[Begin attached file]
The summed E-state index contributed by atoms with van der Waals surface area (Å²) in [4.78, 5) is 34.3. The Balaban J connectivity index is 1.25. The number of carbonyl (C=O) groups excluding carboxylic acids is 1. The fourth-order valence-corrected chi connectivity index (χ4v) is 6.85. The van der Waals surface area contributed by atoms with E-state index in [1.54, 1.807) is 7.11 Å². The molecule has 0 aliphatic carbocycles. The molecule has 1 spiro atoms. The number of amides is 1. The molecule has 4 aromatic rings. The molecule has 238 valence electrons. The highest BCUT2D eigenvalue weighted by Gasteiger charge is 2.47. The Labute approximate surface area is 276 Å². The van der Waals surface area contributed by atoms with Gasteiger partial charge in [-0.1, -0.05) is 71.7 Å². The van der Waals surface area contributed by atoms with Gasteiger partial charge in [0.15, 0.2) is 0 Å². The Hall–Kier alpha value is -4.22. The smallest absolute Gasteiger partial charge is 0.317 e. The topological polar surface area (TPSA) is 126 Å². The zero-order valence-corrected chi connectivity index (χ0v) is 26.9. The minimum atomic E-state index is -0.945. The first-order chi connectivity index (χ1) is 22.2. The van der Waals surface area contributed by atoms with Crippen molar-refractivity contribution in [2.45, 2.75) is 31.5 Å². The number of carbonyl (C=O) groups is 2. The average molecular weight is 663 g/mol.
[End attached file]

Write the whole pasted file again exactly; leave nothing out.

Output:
The summed E-state index contributed by atoms with van der Waals surface area (Å²) in [4.78, 5) is 34.3. The Balaban J connectivity index is 1.25. The number of carbonyl (C=O) groups excluding carboxylic acids is 1. The fourth-order valence-corrected chi connectivity index (χ4v) is 6.85. The van der Waals surface area contributed by atoms with E-state index in [1.54, 1.807) is 7.11 Å². The molecule has 0 aliphatic carbocycles. The molecule has 1 spiro atoms. The number of amides is 1. The molecule has 4 aromatic rings. The molecule has 238 valence electrons. The highest BCUT2D eigenvalue weighted by Gasteiger charge is 2.47. The Labute approximate surface area is 276 Å². The van der Waals surface area contributed by atoms with Gasteiger partial charge in [-0.1, -0.05) is 71.7 Å². The van der Waals surface area contributed by atoms with Gasteiger partial charge in [0.15, 0.2) is 0 Å². The Hall–Kier alpha value is -4.22. The smallest absolute Gasteiger partial charge is 0.317 e. The topological polar surface area (TPSA) is 126 Å². The zero-order valence-corrected chi connectivity index (χ0v) is 26.9. The minimum atomic E-state index is -0.945. The first-order chi connectivity index (χ1) is 22.2. The van der Waals surface area contributed by atoms with Crippen molar-refractivity contribution in [2.45, 2.75) is 31.5 Å². The number of carbonyl (C=O) groups is 2. The average molecular weight is 663 g/mol.